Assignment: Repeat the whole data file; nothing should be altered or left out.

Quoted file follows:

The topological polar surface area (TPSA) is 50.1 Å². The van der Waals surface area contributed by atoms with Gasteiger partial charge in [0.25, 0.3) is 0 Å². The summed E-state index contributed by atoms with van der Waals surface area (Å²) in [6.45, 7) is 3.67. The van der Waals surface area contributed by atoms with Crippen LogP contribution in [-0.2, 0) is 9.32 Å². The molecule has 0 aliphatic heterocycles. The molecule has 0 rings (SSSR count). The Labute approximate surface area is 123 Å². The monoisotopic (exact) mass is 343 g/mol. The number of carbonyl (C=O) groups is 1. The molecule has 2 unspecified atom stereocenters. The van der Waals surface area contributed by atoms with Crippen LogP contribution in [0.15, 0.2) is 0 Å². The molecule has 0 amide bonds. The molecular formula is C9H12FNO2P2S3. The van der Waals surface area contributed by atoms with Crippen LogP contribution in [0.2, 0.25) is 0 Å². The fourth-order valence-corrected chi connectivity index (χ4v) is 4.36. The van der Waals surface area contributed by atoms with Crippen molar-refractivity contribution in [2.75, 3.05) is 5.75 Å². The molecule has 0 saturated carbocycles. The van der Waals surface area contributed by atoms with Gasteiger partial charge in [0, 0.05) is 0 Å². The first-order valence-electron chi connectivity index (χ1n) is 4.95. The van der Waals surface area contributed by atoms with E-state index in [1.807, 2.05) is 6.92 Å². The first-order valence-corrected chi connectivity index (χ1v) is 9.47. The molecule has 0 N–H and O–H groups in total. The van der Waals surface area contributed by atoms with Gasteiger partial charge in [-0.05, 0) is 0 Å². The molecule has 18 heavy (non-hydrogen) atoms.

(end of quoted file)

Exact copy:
The topological polar surface area (TPSA) is 50.1 Å². The van der Waals surface area contributed by atoms with Gasteiger partial charge in [0.25, 0.3) is 0 Å². The summed E-state index contributed by atoms with van der Waals surface area (Å²) in [6.45, 7) is 3.67. The van der Waals surface area contributed by atoms with Crippen LogP contribution in [-0.2, 0) is 9.32 Å². The molecule has 0 aliphatic heterocycles. The molecule has 0 rings (SSSR count). The Labute approximate surface area is 123 Å². The monoisotopic (exact) mass is 343 g/mol. The number of carbonyl (C=O) groups is 1. The molecule has 2 unspecified atom stereocenters. The van der Waals surface area contributed by atoms with Crippen LogP contribution in [0.15, 0.2) is 0 Å². The molecule has 0 amide bonds. The molecular formula is C9H12FNO2P2S3. The van der Waals surface area contributed by atoms with Crippen LogP contribution in [0.2, 0.25) is 0 Å². The fourth-order valence-corrected chi connectivity index (χ4v) is 4.36. The van der Waals surface area contributed by atoms with Crippen molar-refractivity contribution in [2.75, 3.05) is 5.75 Å². The molecule has 0 saturated carbocycles. The van der Waals surface area contributed by atoms with Gasteiger partial charge in [0, 0.05) is 0 Å². The first-order valence-electron chi connectivity index (χ1n) is 4.95. The van der Waals surface area contributed by atoms with E-state index in [1.807, 2.05) is 6.92 Å². The first-order valence-corrected chi connectivity index (χ1v) is 9.47. The molecule has 0 N–H and O–H groups in total. The van der Waals surface area contributed by atoms with Gasteiger partial charge in [-0.05, 0) is 0 Å². The molecule has 18 heavy (non-hydrogen) atoms.